Zao Jun was, in essence, the most explainable of all features at such a meeting as this. Zao Jun was a diplomat, or, more bluntly ... a spy.
Odin ... less so. The Norse ruler too had largely invited himself along, his eye set upon Loki, and Kali didn't trust the layers of planning and deception she saw there. Though the Aesir was willing enough to play along with their game, though he would lie through his teeth with a grin and happily play the part of monster to the two Vessels they'd use to lure the others in ... there was something in him Kali could not, and would not, trust.
Any more than she trusted the other Norse addition to their gathering. Baldur, gleaming with faith and light and strength, with conviction of speech, who played so readily the role of their leader, who would stand so surely beside her. Baldur, who had been dead. Baldur, who had volunteered himself to even his father's shock, playing some game they couldn't see, with Odin and Loki and the Devil for his pieces.
And Kali, too, if he had his way. There was darkness now, in the god of light. The gnawing burn of destruction inside him that she would know a thousand miles away, and she did not trust him. He thought to fill the Baron's role as her partner, to take the lead. Well, she would let him. To a point.
Samedi, watching her as she glared across the hall towards the younger god, grinned and spat eloquently to the side. "The trials of being beautiful, eh?" he murmured filthily, grinning at her, and without looking she elbowed him sharply.
"Behave, or I'll be talking to your wife," she purred, dark and friendly, and he laughed at her.
"And you, or I'll tell your husband," he shot back, and she grimaced, looking back at Baldur once more.
"He has nothing to worry about there," she muttered, cool as the darkness and truthful as a blade. Her husband had no worries. He knew her purpose well, and trusted her to it.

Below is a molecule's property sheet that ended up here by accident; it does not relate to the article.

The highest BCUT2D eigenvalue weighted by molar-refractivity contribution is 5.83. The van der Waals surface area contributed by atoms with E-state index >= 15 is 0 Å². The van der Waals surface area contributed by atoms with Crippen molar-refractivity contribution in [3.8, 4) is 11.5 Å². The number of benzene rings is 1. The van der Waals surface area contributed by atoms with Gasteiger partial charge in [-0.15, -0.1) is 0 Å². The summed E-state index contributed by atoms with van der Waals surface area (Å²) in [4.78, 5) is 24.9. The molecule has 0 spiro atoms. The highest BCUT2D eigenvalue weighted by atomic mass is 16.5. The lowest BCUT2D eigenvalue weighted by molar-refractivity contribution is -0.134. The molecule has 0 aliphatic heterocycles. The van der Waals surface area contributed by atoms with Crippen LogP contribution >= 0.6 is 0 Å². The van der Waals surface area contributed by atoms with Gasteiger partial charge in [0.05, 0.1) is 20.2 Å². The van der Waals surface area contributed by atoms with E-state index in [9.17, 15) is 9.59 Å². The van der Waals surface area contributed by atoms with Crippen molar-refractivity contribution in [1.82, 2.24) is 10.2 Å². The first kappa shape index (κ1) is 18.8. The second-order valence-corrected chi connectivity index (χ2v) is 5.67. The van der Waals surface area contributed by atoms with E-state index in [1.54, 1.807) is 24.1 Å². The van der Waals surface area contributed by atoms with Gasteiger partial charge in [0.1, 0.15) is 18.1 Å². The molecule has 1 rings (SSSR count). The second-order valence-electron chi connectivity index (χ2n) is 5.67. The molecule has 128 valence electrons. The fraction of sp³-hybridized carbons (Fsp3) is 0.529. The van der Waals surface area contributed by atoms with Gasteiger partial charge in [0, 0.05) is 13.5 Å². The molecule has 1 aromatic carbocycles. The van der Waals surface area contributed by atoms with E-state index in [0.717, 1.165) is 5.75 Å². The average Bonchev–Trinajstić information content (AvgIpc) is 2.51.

"And with our lurking partnership of jotun and archangel?" Samedi asked, oddly serious, for once, and she flinched, a little bit.
"That's different," she murmured softly, feeling something in her tighten. "Shiva understands that, too." Shiva alone, her husband who laid worlds low to make them anew, her husband who understood the act of destruction in order to create, to purify, to make anew. Her husband, who understood the act of sacrifice. As, she thought, did Gabriel. Gabriel, who had watched a world drowned to make it clean, might understand why her hand would wield the blade. Gabriel, who had asked her, silently, so long ago, to make him clean, to burn the blood from his hands.
"Yes," Samedi said softly. "I see." And he did. The Baron Samedi, the loa of death, here to see the natural order restored, that one affront that brought them all here. He understood.
Outside, they heard a car pull into the park, knew it without question for who it was, and Kali drew herself up. Pulled command around her like a cloak, and looked out over this motley gathering, this dramatis personae. The stage was set. Time ... to raise the curtain.
"Let it begin," she whispered softly, and, eyes glittering, they nodded.